- 0.003: Time spent inside DB2 to process the snapshot
- AIX: Platform on which DB2 is running
- Inactive: Means that the database has not been activated, otherwise it indicates that the database is activated.
- part=[1/1]: Active database partition number versus total database partition number. For example, part=[2,3] means one database partition out of three is down (2 active, 3 total).
- SHENLI: Instance name
- SAMPLE: Database name
d=Y/N: Delta or cumulative snapshot indicator (command option
a=Y/N: Active only or all objects indicator (
- e=Y/N: Extended display indicator
- p=ALL: All database partitions
p=CUR: Current database partition (
-Pcommand option with no partition number specified)
- p=3: Target database partition number: say 3
db2top can be used to monitor a DPF environment. If the
-Pcommand option is not specified, a global snapshot should be captured.
- qp=off/on: Query patroller indicator (DYNMGMT database configuration parameter) for the database partition on which db2top is attached
Below the status field, a user manual is displayed and can be selected by pressing keys on the keyboard.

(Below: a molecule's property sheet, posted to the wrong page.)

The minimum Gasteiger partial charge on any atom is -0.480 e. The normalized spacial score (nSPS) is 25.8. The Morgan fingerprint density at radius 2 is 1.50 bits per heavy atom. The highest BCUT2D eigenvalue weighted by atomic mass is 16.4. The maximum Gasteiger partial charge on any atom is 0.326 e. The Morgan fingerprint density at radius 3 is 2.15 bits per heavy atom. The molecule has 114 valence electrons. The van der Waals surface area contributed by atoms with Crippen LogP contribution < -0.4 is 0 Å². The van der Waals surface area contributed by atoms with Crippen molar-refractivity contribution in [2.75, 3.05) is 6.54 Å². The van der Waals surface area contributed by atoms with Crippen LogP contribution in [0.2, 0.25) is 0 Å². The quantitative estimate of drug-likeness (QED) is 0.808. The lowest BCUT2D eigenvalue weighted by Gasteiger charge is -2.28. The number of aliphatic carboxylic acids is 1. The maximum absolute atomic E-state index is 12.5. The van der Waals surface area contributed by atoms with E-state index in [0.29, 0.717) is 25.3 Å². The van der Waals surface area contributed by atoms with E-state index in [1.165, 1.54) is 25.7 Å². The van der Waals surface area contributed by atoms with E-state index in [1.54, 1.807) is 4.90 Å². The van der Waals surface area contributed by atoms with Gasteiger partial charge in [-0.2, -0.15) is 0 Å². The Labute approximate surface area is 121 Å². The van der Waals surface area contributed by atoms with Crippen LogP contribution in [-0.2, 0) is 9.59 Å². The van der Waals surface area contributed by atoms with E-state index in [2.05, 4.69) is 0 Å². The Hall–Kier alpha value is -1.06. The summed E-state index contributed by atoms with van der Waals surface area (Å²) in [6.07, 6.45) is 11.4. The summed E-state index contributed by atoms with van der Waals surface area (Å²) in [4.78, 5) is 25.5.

You can use db2top in batch mode to monitor a running database unattended. Users can record performance information using db2top in the background and the historical data is stored for further analysis.
The following code listing shows how you would run db2top in collection mode for a long period (for example, eight hours in total, and a 15 seconds interval between each snapshot):
db2top -d sample -f collect.file -C -m 480 -i 15 [11:36:02] Starting DB2 snapshot data collector, collection every 15 second(s), max duration 480 minute(s), max file growth/hour 100.0M, hit [CTRL+C] to cancel... [11:36:02] Writing to 'collect.file', should I create a named pipe instead of a file [N/y]? N
Make sure N is input to answer the question.
After the data has been collected into the file, users can use the following commands to run db2top in replay mode, in order to analyze the data gathered during the period of data collection:
db2top -d sample -f collect.file -b l -A
-A enables automatic performance analysis.
So, the above command will analyze the most active sessions, which takes up the most CPU usage.
The following command runs db2top in replay mode, jumping to the time of interest to analyze.
db2top -d sample -f collect.file /HH:MM:SS
For example, the user restarts db2top in replay mode and it jumps to 2am exactly:
db2top -d sample -f collect.file /02:00:00
then, the user enters l to analyze what the session was doing.